Although football is a simple game played in every corner of the world, there are rules many people have never heard of. Source: FIFA’s official Facebook (Facebook @FIFA)
Although football is a simple game played in every corner of the world, there are rules many people have never heard of. Source: FIFA’s official Facebook (Facebook @FIFA)

Football rules that most football lovers have never even heard of

Football OlyBet 27.02.2024

Although football is the most popular sport in the world, it does not mean that football fans know all the nuances and aspects of the game. The friendly team at Olybet.TV is here to introduce you to some football rules you may not have even heard of.

1. An own goal cannot be scored from a penalty kick

To prevent players from deliberately manipulating the result, FIFA has for decades implemented a rule where kicking the ball into the own goal from a free kick does not count as a goal.

If someone does that, the game is simply resumed with a corner kick from the opposing team. The same, by the way, also applies to free kicks and throw-ins.

True, here it must be taken into account that if someone – whether it is a goalkeeper or a defensive player – tries to play the ball that’s on the way to the own goal, but does so unsuccessfully and the ball still ends up in the net, then in this case the goal still counts.

This happened once to Aston Villa’s Finnish goalkeeper Peter Enckelman, who failed to control Olof Mellberg’s throw-in, which is why the goal counted.

2. If the ball is deflated, the goal does not count

Although this is an extremely unlikely scenario, FIFA rules state that if the ball becomes unplayable at any moment, the game will be stopped. It can happen that if the ball gets injured on the way to the goal or deflates suddenly, the goal is not counted, and the game continues with the referee’s ball instead.

This happened, for example, in the 2004/05 season in the Belgian Premier League, when Anderlecht player Walter Bassegio’s powerful foot broke the ball. The main referee of the game counted the goal and Anderlecht earned a 2:1 victory against RAA Louvierois, but later the match had to be replayed precisely because of the rule in question.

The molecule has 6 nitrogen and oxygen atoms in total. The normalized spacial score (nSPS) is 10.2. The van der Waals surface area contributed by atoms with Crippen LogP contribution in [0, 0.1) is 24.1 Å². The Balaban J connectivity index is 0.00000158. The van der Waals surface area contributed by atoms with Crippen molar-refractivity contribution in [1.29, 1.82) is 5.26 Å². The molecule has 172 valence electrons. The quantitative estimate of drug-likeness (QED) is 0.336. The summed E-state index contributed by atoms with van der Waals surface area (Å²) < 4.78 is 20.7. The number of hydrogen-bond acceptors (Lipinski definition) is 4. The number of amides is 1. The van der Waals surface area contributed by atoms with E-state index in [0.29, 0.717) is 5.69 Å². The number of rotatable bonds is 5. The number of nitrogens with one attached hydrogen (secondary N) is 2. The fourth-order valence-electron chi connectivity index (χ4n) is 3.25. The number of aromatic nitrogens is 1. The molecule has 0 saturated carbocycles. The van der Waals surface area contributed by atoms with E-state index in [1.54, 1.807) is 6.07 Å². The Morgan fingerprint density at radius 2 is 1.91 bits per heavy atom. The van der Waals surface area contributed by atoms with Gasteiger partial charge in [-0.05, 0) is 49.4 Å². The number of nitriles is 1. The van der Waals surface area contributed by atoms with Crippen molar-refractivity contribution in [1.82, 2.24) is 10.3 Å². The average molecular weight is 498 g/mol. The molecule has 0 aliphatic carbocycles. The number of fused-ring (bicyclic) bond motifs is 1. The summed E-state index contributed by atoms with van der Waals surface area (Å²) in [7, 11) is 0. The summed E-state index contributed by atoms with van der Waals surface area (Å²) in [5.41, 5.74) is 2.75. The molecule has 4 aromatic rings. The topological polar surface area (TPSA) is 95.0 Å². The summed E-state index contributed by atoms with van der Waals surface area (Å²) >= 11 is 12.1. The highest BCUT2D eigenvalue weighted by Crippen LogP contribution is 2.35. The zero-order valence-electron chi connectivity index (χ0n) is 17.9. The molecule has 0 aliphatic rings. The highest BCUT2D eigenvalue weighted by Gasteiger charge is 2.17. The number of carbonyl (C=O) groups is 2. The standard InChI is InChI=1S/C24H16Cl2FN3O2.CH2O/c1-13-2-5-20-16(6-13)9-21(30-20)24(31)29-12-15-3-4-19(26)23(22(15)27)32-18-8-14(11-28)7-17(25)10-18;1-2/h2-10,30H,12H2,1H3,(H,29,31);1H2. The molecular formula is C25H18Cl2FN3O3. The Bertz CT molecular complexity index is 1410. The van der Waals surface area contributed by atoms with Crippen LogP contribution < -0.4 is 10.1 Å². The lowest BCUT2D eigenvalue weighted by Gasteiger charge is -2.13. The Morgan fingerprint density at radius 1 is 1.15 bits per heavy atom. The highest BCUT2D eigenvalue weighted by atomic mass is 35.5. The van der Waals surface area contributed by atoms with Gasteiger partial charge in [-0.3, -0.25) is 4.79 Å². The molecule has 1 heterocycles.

3. The card received for celebrating a goal remains valid even if the goal is canceled

Speaking of goal cancellations, this can still happen in football – especially in the VAR era. Whether the reason is an offside, a mistake, or another violation of the regulations.

However, if the player celebrates a goal in a way that is against the regulations – for example by taking off his shirt or jumping into the stands – and receives a yellow card for doing so, this warning remains in effect even if the goal is disallowed.

4. The red card can also be flashed before the opening whistle

If we already talked about the cards, the referee can send the player off the pitch even before the opening whistle. In general, the offense must be committed in this case either in the players’ tunnel or already on the court. This happened in 2017, for example, with Patrice Evra, who hit a fan in a fit of rage before the opening whistle, which is why he also received a red card.

5. At least seven players are required to start the game

To start a football match, a team must have a minimum of seven players (including the goalkeeper) on the field. So, in theory, as many as four men could quarrel with the fans before the opening whistle and thus earn a red card, and the match would still start.

However, if at any time there are less than seven players on the field, the match is simply stopped and the team in question is given a technical forfeit.

6. The six-second rule

Finally, perhaps the most senseless rule in the world of football: goalkeepers are allowed to hold the ball for a maximum of six seconds.

Such a rule is intended to avoid wasting time, but in reality, judges do not follow it very much. Hold the ball for six, seven, eight, nine or ten seconds if you wish.

However, if you try to go to extremes, as Liverpool’s former Belgian lock Simon Mignolet once did when he held the ball for 22 seconds against Bordeaux, the judges will still intervene.

Punishment: the first time a free kick to the opponent and from then on also a yellow card.

As a bonus, we’ll point out another peculiar nuance, that in the lower leagues of England – starting from the Conference, i.e. the fifth level – teams are not allowed to play in black shirts.

This is a historical rule that was introduced back in the day because referees used shirts of this color. With the reform of English football in 1993, which also created the Premier League, it was swept into the dustbin of history, but only at the higher levels. For some reason, this rule was not dismissed on the lower levels.

So, for several seasons, it was an annoyance to one of the star owners of Wrexham Football Club, Rob McElhenney, who wanted to adopt a black shirt after taking over the club – to honor the old (coal) mining town – but was unable to do so until the team was promoted to League Two.

Last year they succeeded, and Wrexham got the black shirts to honor the miners!


This piece of content has been lovingly crafted by the hard-working sports people of OlyBet. Hope you like it!